The founding convention of the NLU opened on August 20, 1866. It was attended by 60 delegates, representing 43 local trade unions, 11 trade assemblies, 4 Eight-hour Leagues, and two national or international unions. Ironically, William Sylvis, arguably the founding father of the organization, was unable to attend the gathering due to illness. While Sylvis carefully followed the work of the five-day convention, he was critical of its work, declaring that it had built a "splendid track, placed upon it a locomotive complete in all its parts; provided an engineer and numerous assistants, placed them upon the footboard, told them to go ahead and then suddenly adjourned without providing wood or water to get up steam..."
During this interval Sylvis did not work as a trade union functionary, instead entering the world of journalism as co-editor of the Chicago broadsheet Workingman's Advocate, regarded as the most influential labor newspaper of the day. Thinking broadly about prospects for the labor movement as a vehicle to drive political policy, Sylvis came to see the NLU as a potential vehicle for social and economic reform, including the establishment of producer cooperatives, the 8-hour work day, and currency reform.
Sylvis was elected president of the NLU at its third convention, held in New York City in August 1868. He also authored the organization's platform adopted at that gathering. By this juncture Sylvis had become an advocate of international organization of the working class through the vehicle of the International Workingmen's Association, the so-called "First International." He also declared that neither of the old political parties truly represented the interests of the working class and sought to transform the NLU into a workingmen's political party.
Death at an early age intervened, however, and Sylvis's vision of a broad and powerful National Labor Union and its associated National Reform Party ultimately came to naught.
Death and legacy
William Sylvis died in 1869. He was just 41 years old at the time of his death.
- David Montgomery, "William H. Sylvis and the Search for Working-Class Citizenship," in Melvyn Dubofsky and Warren Van Tine (eds.), Labor Leaders in America. Urbana, IL: University of Illinois Press, 1987; pg. 3.
- Montgomery, "William H. Sylvis and the Search for Working-Class Citizenship," pg. 4.
- Morris Hillquit, History of Socialism in the United States. Revised and enlarged 5th Edition. New York: Funk and Wagnalls, 1910; pg. 166.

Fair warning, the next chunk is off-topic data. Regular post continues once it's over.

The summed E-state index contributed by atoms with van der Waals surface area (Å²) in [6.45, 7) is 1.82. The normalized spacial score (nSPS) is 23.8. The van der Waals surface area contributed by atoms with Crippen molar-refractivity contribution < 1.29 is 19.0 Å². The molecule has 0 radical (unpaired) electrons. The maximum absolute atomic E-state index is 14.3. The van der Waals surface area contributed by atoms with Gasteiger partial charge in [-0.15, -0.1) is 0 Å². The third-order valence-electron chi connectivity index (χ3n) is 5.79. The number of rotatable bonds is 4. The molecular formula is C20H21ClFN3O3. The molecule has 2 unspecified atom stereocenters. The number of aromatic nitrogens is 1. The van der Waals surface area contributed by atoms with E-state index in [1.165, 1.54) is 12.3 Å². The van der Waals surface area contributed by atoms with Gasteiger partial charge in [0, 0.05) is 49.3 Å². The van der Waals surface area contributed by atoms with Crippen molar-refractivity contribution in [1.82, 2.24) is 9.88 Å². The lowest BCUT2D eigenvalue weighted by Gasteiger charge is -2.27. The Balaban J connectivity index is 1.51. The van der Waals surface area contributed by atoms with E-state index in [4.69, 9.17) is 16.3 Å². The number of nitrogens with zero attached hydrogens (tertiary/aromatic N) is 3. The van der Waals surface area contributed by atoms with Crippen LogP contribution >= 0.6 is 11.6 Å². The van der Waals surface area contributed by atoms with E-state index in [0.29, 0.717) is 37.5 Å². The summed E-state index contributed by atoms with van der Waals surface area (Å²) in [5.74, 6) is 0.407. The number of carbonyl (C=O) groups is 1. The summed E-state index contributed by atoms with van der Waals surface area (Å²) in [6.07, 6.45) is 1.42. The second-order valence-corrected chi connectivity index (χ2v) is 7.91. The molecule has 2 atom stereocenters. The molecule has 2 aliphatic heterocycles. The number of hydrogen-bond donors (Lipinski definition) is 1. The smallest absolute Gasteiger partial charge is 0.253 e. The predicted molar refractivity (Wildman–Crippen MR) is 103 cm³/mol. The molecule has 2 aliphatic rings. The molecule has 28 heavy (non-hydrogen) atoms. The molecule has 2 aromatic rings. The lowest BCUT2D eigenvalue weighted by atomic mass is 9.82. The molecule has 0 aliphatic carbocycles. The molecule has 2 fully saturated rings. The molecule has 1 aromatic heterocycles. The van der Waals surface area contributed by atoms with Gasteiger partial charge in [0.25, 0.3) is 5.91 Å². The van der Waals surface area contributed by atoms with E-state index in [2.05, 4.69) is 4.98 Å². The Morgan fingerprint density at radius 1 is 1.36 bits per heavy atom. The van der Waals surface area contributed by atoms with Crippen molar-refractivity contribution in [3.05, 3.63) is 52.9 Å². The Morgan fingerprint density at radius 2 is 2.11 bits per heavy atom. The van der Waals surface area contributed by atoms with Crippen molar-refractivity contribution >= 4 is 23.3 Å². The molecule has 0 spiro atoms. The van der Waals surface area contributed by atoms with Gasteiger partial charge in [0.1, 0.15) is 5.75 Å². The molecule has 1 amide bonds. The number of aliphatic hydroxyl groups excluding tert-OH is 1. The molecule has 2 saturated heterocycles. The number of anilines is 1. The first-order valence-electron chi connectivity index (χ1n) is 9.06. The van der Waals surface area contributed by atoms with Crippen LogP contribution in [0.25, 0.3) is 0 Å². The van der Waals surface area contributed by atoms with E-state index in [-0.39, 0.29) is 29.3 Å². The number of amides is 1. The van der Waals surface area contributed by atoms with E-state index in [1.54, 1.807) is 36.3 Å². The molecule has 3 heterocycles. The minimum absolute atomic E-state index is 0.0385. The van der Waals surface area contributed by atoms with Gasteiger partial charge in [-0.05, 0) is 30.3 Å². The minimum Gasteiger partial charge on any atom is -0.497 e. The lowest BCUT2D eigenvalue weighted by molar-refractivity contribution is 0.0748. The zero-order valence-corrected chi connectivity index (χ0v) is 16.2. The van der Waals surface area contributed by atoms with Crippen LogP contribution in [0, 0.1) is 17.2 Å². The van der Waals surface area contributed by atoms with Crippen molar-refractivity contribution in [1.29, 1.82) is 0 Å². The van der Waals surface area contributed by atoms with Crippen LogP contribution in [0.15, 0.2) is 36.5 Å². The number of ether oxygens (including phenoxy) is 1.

- Montgomery, "William H. Sylvis and the Search for Working-Class Citizenship," pg. 5.
- Donald G. Sofchalk, "William H. Sylvis," in Gary M. Fink (ed.), Biographical Dictionary of American Labor. Second edition. Westport, CT: Greenwood Press, 1984; pg. 541.
- Philip S. Foner, History of the Labor Movement in the United States: Volume 1, From Colonial Times to the Founding of the American Federation of Labor. New York: International Publishers, 1947; pp. 236-237.
- Tim Davenport, "Organizational History of the 'International Working Men's Association,'" Early American Marxism website, www.marxisthistory.org/
- Foner, History of the Labor Movement in the United States: Volume 1, pg. 237.
- Foner, History of the Labor Movement in the United States: Volume 1, pg. 295.
- Foner, History of the Labor Movement in the United States: Volume 1, pg. 309.
- "William H. Sylvis Historical Marker," Explore PA History, explorepahistory.com/
- Foner, History of the Labor Movement in the United States: Volume 1, pg. 346.
- Foner, History of the Labor Movement in the United States: Volume 1, pg. 348.
- Foner, History of the Labor Movement in the United States: Volume 1, pp. 346-347.
- Foner, History of the Labor Movement in the United States: Volume 1, pg. 371.
- Foner, History of the Labor Movement in the United States: Volume 1, pg. 375.
- James C. Sylvis (ed.), The Life, Speeches, Labors and Essays of William H. Sylvis: Late President of the Iron-Moulders' International Union; and also of the National Labor Union. Philadelphia: Claxton, Remsen and Haffelfinger, 1872; pg. 7. Quoted in Foner, History of the Labor Movement in the United States: Volume 1, pg. 375.
- Montgomery, "William H. Sylvis and the Search for Working-Class Citizenship," pg. 13.
- The Life, Speeches, Labors and Essays of William H. Sylvis: Late President of the Iron-Moulders' International Union; and also of the National Labor Union. James C. Sylvis, ed. Philadelphia: Claxton, Remsen and Haffelfinger, 1872.
- Gerald G. Eggert, The Iron Industry in Pennsylvania. Harrisburg: Pennsylvania Historical Association, 1994.
- Jonathan P. Grossman, William Sylvis, Pioneer of American Labor: A Study of the Labor Movement during the Era of the Civil War. New York: Columbia University Press, 1945.
- Reed C. Richardson, Labor Leaders, 1860's. Ithaca: New York State School of Industrial and Labor Relations, Cornell University, 1955.
- Charlotte Todes, William H. Sylvis and the National Labor Union. New York: International Publishers, 1942.